# B What kind of supernova do binary neutron stars produce?

1. Sep 5, 2016

### Irfan Nafi

I was wondering if a binary system of neutron stars were to collide what kind of nova or supernova would it be. Is it different if the final mass of the neutron star is sufficient enough for a black hole or if it still a neutron star?

2. Sep 5, 2016

### Simon Bridge

iirc A supernova how you get neutron stars.

3. Sep 6, 2016

### Ken G

It likely depends on the maximum mass of a neutron star, which is not well known. Their minimum mass is 1.4 solar, and they are often near that, so putting two together could get up near 3, and that's thought to be about the limit, but there might also be mass lost in the resulting supernova. Probably we'll need observations. The supernova can depend on whether it makes a black hole or not-- for example, there is a situation where if everything falls into the black hole, you don't get a supernova at all, because nothing gets out. I don't think that would happen with merging neutron stars though, I think something would come out beyond just the gravitational waves.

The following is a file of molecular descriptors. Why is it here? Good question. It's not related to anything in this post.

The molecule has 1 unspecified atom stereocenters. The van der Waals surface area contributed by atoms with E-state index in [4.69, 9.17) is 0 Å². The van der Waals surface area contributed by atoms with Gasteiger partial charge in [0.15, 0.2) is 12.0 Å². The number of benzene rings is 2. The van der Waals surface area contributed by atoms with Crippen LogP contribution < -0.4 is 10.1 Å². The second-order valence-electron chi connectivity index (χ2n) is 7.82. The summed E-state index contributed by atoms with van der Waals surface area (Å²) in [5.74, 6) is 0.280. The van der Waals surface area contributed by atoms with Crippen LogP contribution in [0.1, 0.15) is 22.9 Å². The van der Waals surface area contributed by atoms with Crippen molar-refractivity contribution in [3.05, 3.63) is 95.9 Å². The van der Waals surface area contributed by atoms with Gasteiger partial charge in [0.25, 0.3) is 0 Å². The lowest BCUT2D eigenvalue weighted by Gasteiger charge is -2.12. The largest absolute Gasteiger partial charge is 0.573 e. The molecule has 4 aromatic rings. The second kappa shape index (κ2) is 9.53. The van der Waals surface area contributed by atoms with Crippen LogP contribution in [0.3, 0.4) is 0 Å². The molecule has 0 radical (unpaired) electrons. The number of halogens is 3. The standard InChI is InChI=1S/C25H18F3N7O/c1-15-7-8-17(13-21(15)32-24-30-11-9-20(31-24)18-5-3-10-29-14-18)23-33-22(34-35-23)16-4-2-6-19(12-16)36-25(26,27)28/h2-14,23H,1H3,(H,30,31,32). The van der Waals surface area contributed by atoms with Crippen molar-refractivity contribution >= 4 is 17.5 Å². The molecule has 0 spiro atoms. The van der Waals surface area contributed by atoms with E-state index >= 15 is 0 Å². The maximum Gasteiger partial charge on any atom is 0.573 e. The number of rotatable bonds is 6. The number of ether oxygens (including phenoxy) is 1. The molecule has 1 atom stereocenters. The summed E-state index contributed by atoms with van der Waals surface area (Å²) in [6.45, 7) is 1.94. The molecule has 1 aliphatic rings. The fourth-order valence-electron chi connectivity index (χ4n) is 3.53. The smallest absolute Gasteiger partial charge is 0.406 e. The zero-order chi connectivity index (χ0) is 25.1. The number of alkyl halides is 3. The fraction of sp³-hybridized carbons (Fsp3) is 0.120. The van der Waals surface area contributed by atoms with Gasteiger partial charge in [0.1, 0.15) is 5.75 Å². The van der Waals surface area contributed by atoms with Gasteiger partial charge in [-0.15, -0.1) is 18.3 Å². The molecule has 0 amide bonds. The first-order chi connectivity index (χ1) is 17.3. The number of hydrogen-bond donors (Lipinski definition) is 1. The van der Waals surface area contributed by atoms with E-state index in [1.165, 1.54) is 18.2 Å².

4. Sep 6, 2016

### |Glitch|

The merger or two neutron stars would not produce a supernova, although the electromagnetic emissions from such a merger may have a similar, but much dimmer, appearance. If the combined mass of both neutron stars exceeds the Tolman-Oppenheimer-Volkoff limit of approximately 3.0 solar masses then a black hole would be formed as a result of the merger. It is also suspected that such a merger would produce gravity waves and may be one source for short duration (less than 2 second) gamma-ray bursts.

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